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Antonio Bertoloni‘s Flora Italica, a monumental work in 10 volumes – the outcome of 40 years of studies and researches – documents for the first time the spontaneous Flora of the Italian peninsula (not the Italian nation because written before the political union of the country).

Under some aspects, this work is still unequalled today: all the described species has been carefully studied and, what is more, their geographic distribution is documented by specimens sent to Bertoloni by the contemporary Italian botanist from all over the country. These specimens have been gathered in Hortus Siccus Florae Italicae, one of the best known Italian herbaria. Specimens belonging to 803 genera and 4211 species from the peninsula and the islands (Sicily, Sardinia, Corsica) are meticulously prepared; the label in each specimens lists the scientific name of the species, date and locality of collection, the name of the collector and the reference to volume and page of Flora Italica where the species is described.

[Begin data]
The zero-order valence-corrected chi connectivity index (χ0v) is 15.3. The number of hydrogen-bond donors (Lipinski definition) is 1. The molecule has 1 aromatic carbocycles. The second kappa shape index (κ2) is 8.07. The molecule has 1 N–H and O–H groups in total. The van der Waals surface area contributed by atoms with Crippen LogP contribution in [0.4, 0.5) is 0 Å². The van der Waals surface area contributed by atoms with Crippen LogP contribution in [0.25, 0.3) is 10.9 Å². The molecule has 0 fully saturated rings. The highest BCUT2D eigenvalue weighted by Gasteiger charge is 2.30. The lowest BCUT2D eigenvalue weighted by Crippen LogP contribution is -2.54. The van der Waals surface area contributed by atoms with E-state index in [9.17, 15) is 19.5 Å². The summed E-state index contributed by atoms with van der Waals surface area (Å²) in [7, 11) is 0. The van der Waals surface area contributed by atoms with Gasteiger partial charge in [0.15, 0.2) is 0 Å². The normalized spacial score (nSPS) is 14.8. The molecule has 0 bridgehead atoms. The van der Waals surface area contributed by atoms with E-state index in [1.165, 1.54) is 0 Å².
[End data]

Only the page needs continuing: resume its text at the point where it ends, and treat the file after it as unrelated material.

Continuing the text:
This herbarium is the nucleus of the Bolognese Herbarium and represents one of the most important herbarium collection of Italy for its historic and scientific relevance.